Russian Prime Minister Dmitry Medvedev, in an interview to the Russian daily Vedomosti, said that Russia will respond “asymmetrically” if the European Union, or EU, decides to impose further sanctions on the country.
“If there are sanctions related to the energy sector, or further restrictions on Russia's financial sector, we will have to respond asymmetrically,” Medvedev told Vedomosti. “We work on the basis of friendly relations with our partners, and that's why Russia's skies are open to flights. But if we are restricted then we'll have to respond.”
He also said that a Russian airspace ban “could drive many struggling airlines into bankruptcy.”
“This is not the way to go. We just hope our partners realize this at some point,” Medvedev reportedly said.
EU leaders had earlier said that they would announce new sanctions on Russia, targeting its defense and oil companies, if the fragile cease-fire in eastern Ukraine fell through. However, European Council president Herman Van Rompuy reportedly said on Sunday that the sanction could be reviewed “if the cease-fire is durable and if the peace talks start.”
Meanwhile, Ukrainian President Petro Poroshenko is expected to visit Mariupol on Monday after shelling was reported in the region over the weekend.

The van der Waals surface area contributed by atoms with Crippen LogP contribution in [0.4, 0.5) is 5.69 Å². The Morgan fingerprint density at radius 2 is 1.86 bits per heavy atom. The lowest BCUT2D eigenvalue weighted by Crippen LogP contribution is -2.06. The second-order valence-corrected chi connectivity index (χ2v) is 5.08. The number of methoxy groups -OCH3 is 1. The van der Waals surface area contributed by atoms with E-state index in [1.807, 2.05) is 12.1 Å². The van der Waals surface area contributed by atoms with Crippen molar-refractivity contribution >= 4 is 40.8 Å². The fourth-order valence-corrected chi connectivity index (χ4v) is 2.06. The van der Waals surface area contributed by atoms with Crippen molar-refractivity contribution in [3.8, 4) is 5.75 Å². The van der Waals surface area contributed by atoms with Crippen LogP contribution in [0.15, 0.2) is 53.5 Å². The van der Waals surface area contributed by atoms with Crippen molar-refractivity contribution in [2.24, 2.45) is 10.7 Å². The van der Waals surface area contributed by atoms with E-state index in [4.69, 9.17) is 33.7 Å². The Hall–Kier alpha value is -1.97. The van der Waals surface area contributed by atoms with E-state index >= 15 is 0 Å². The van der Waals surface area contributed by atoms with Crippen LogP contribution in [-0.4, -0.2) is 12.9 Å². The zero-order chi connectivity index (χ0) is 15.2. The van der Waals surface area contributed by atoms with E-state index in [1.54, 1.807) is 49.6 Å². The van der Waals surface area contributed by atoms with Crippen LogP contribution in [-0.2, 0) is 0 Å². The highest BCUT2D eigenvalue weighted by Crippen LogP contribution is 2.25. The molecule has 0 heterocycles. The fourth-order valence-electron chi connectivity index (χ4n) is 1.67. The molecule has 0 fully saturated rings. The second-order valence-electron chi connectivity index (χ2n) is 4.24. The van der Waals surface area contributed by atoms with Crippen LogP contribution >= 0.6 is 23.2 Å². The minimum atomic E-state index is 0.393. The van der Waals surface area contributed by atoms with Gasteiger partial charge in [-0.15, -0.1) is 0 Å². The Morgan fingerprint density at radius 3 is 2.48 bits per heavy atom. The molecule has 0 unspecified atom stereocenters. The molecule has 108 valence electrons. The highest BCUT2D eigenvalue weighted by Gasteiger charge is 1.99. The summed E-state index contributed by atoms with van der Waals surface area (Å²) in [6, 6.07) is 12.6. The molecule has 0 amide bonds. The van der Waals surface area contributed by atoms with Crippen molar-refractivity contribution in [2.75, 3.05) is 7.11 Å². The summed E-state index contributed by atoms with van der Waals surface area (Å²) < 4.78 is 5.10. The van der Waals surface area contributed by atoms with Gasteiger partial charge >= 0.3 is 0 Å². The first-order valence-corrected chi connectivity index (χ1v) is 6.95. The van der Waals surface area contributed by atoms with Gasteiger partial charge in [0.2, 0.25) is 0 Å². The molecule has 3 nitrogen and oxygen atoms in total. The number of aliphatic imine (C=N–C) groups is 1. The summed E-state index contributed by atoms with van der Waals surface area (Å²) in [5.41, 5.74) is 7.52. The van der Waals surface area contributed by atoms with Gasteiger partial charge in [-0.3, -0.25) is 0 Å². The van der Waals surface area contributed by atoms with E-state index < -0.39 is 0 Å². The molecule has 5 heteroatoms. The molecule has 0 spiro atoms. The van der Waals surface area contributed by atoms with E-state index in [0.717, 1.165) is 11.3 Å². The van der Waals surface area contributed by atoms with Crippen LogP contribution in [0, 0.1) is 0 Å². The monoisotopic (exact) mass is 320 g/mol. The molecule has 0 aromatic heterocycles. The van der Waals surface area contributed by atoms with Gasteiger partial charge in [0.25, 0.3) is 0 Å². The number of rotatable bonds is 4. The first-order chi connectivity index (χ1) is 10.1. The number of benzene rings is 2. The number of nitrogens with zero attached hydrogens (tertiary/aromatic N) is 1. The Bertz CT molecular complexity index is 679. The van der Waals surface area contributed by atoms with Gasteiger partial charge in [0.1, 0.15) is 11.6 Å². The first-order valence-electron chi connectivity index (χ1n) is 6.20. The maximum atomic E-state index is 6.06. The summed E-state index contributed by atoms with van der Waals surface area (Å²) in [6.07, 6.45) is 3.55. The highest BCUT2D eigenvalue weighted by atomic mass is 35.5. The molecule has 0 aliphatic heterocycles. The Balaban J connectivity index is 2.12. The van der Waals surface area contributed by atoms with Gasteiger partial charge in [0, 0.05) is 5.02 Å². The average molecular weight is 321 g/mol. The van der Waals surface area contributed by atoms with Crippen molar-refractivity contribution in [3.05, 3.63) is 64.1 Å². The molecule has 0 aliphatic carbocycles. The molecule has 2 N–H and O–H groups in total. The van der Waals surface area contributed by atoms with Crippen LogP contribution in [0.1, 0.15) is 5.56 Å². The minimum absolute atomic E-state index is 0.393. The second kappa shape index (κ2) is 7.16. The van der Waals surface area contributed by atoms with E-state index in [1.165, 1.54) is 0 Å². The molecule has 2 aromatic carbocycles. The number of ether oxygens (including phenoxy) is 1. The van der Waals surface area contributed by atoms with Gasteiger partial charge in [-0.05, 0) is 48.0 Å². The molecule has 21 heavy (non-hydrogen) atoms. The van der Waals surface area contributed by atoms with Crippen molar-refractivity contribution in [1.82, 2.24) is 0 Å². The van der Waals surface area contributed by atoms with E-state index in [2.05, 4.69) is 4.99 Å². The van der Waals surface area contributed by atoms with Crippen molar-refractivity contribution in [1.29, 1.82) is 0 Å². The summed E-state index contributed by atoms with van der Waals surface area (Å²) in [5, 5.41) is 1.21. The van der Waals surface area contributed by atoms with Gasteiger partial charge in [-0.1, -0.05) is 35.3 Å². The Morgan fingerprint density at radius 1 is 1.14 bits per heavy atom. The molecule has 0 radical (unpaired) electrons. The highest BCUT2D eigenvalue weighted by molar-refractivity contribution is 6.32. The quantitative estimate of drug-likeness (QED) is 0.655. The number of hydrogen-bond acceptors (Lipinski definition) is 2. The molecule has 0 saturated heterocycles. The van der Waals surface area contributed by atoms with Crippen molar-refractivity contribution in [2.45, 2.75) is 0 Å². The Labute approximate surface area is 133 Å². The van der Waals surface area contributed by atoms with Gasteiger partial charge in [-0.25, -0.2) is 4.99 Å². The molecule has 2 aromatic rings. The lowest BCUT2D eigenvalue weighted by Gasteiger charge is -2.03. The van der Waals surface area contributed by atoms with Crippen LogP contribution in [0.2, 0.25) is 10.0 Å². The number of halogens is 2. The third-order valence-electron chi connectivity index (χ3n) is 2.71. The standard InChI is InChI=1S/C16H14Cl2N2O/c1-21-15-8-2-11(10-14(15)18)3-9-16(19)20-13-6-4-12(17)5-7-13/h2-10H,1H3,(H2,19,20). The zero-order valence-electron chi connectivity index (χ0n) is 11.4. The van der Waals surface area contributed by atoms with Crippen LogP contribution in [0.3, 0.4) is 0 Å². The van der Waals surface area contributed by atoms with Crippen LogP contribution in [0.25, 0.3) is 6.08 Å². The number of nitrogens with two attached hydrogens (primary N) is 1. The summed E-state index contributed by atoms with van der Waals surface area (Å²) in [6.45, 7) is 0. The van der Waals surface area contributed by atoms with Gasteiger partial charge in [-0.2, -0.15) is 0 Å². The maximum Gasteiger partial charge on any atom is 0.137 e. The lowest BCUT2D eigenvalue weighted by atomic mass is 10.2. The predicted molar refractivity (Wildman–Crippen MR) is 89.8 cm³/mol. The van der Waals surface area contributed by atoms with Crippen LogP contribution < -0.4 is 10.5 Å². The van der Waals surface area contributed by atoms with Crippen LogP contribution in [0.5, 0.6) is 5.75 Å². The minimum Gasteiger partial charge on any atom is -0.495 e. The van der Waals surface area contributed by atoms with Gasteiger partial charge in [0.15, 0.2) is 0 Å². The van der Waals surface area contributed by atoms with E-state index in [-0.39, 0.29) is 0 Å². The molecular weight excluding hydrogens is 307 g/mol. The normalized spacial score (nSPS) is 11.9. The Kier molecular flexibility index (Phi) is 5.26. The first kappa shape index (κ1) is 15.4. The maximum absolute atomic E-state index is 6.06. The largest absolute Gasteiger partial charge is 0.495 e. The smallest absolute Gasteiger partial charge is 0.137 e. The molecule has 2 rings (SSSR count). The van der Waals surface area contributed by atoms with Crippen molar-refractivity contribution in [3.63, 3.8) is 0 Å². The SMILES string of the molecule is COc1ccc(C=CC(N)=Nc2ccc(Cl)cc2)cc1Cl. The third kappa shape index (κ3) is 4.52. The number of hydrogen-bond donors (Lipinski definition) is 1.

Mariupol, which is a strategic port town on the route to Crimea, the Black Sea peninsula annexed by Russia in March, is the last city in the Donetsk region still under the Ukrainian government's control, BBC reported Monday.
Reuters reported that the cease-fire in eastern Ukraine, marred by a few sporadic violations overnight, seems to be holding Monday. The ceasefire, which took effect on Friday evening, is part of a peace plan intended to end a six-month long conflict triggered in March after Russia annexed Crimea.
More than 3,000 people have been killed in the conflict since April, Zeid Ra'ad Al Hussein, the new United Nations High Commissioner for Human Rights, reportedly said on Monday. On Sunday, Ukrainian security official Volodymyr Poliovyi said that 864 Ukrainian soldiers had been killed since the conflict began, BBC reported.